Telling Army's Story On Social Media
by U.S. Army Staff Sgt. Nicholas Brown-Bell
February 1, 2022
The U.S. Army Social Media Playbook states ... “Social media is a powerful tool we use to communicate on a daily basis to tell the Army's story. It offers an opportunity to inform, influence and engage your audience with content that communicates the values of your organization.”
The Army consistently uses social media platforms to further promote its mission, operations, and the diversity of its soldiers and civilians. One application, though, that has caused the most uproar within the U.S. government and its agencies is TikTok. In December 2019, fearing the Chinese-created application could be used as a cyberattack tool against the U.S., the Department of Defense banned the use of TikTok on any government device for any government purpose.
This policy does not mean that service members and federal civilian employees cannot use TikTok as a private citizen, even in uniform, as long as they are respectful and promote the qualities for which the Army stands.
“There are numerous initiatives, to include ‘This is my Squad’ and ‘People First’ that highlight the changing culture of the Army. TikTok is a large platform with a huge population of DoD personnel. Soldiers are asking questions, looking for guidance and networking using TikTok and other social media platforms daily,” 1st Sgt. Joseph Starcher, Headquarters and Headquarters Troop, 4th Cavalry Multi-Functional Training Brigade, said.
November 19, 2021 - First Sgt. Joseph Starcher's office hosts much more than the standard leadership tasks expected of such a position. Starcher, senior enlisted leader, Headquarters and Headquarters Troop, 4th Cavalry Multi-Functional Training Brigade, Fort Knox, Kentucky, utilizes his rare down-time to film educational, motivational, and hilarious videos for posting to social media application TikTok. Starcher was elected to serve as the TikTok First Sgt. by the application's users in November 2021, becoming the first to fill this role. (U.S. Army photo by Staff Sgt. Nicholas Brown-Bell)
“Using TikTok to humanize senior ranks allows Soldiers to interact and ask questions they may be uncomfortable asking in person. TikTok further provides an opportunity to network with people from around the world, which helps soldiers feel relaxed about posing policy questions or engaging in healthy debate with senior leaders,” he continued.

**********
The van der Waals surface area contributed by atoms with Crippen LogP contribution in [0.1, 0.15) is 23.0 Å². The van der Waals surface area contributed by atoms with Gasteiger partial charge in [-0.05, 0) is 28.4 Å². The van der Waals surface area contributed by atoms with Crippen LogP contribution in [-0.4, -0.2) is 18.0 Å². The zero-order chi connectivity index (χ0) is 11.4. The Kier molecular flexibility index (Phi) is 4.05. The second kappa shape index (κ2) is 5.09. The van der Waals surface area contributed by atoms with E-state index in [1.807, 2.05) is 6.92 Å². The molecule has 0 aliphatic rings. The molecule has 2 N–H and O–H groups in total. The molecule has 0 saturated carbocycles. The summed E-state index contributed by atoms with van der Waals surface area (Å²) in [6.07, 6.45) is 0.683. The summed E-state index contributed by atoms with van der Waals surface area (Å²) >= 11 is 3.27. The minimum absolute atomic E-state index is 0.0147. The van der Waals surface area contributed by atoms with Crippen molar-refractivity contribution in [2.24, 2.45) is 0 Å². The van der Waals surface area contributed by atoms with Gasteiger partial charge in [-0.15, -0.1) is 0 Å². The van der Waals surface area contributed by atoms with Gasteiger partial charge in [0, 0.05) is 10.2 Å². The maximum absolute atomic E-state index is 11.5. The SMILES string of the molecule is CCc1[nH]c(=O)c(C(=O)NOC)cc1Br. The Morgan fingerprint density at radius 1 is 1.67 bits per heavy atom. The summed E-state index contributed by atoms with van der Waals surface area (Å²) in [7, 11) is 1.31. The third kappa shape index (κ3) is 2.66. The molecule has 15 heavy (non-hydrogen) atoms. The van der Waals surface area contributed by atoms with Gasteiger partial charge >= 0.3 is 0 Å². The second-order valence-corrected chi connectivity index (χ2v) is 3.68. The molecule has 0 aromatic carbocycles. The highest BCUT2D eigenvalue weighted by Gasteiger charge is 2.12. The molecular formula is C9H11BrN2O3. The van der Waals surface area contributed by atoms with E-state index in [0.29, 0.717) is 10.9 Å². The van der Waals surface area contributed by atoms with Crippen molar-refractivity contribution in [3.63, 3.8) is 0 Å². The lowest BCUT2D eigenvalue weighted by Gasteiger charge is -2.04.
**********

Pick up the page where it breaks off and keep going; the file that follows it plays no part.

Starcher knows a lot about TikTok, and currently boasts nearly nine thousand followers and about 70 thousand “likes” on his videos. His content ranges from glimpses into his personal life to showcasing the new Army Green Service Uniform, commonly referred to as “pinks and greens,” all in a humorous manner. In this way, he invites his followers to have fun while learning about him as a person, not as a First Sergeant, and about policy changes that will affect them.
His influence just got a whole lot bigger, too. In November, Starcher competed against three other Army First Sergeants, serving in all three components, to become the “1st Sgt. of TikTok.” After a week of heated voting, Starcher earned the title.
“Last year, the large military TikTok community decided to establish a "Chain of Command,” Starcher explained. “I am honored to have been selected over my fellow competitors because they are all great leaders and mentors. Each of us highlight the approachability that must be inherent in our noncommissioned officers, especially as we are entrusted with positions of increasing responsibility.”
Maj. Gen. Kevin Vereen, commanding general, U.S. Army Recruiting Command, mirrored this sentiment in October at the annual Association of the United States Army conference in Washington, D.C. “We do know that most of Generation Z lives in the virtual space; they live online, they live with social media. As you look at Facebook, it’s a great platform. But Generation Z’s not there.”
Vereen, according to recent statistics, is absolutely correct. Popular digital marketing strategy firm Hubspot reports that TikTok has over a billion monthly active users worldwide, with 48 percent of Americans aged 18-29 reporting daily use of the application.
Starcher sees this as a huge opportunity to talk frankly to current Soldiers without the pressure of being “First Sergeant.” On TikTok, he can be a funny Soldier who loves what he does, genuinely enjoys talking to and learning from Soldiers, regardless of rank, and educating those in uniform and those considering joining the military.
“As a leader, learning new ways to connect and interact with your Soldiers is important. Platforms and apps change, but the ability to adapt is important and should be stressed to leaders across the formation. You have no idea who you might reach.”
Service members must, of course, remain educated about their service policies regarding online conduct. Violations of social media policy are punishable under the Uniform Code of Military Justice and can carry significant consequences. Starcher works closely with public affairs personnel to ensure his published content falls in line with current DoD guidelines.
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